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Question of the month – the 14 day rule for human embryo research

Posted by , on 31 May 2016

Earlier this month, two papers were published (from the Brivanlou and Zernicka-Goetz labs) that reported in vitro systems to study development of the human embryo through implantation stages. These experiments have kept human embryos developing for longer than any previous work, and close in on the 14-day limit imposed by many governmental and regulatory bodies. 14 days were set as a limit (at a time when it was technically impossible to keep embryos alive this long) because this is the stage at which the primitive streak emerges – the time at which embryos can no longer split or fuse – and has been considered by some to be the stage at which a ‘morally significant individual’ comes into being (see this discussion in Nature). But now that we can culture human embryos up to this point, is this 14-day rule still appropriate? Would it be ethically ‘wrong’ to try and study human gastrulation in culture, or do the potential advances in our understanding of human development (along with their possible therapeutic implications) outweigh any ethical concerns involved? This month we are asking:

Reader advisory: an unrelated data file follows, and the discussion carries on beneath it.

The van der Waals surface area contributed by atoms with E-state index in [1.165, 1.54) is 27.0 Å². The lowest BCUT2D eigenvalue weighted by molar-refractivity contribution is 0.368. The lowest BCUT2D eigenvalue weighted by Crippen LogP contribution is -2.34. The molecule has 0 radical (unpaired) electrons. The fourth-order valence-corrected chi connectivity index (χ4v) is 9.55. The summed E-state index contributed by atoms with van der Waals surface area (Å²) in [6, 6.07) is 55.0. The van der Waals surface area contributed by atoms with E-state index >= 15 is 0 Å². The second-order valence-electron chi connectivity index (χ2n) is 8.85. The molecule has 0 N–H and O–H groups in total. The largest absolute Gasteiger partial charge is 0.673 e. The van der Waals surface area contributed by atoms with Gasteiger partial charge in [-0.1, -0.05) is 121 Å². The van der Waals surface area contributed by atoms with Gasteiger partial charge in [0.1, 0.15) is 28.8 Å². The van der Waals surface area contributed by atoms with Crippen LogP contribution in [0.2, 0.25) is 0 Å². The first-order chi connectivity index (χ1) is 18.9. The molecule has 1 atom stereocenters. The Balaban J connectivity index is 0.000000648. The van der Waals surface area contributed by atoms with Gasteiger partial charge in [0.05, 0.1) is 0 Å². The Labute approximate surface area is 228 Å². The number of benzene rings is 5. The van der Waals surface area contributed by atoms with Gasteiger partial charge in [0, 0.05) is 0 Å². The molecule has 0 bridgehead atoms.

Should the 14 day limit on human embryo culture remain in place, or should it be extended or even dropped?


Share your thoughts by leaving a comment below! You can comment anonymously if you prefer. We are also collating answers on social media via this Storify. And if you have any ideas for future questions please drop us an email!

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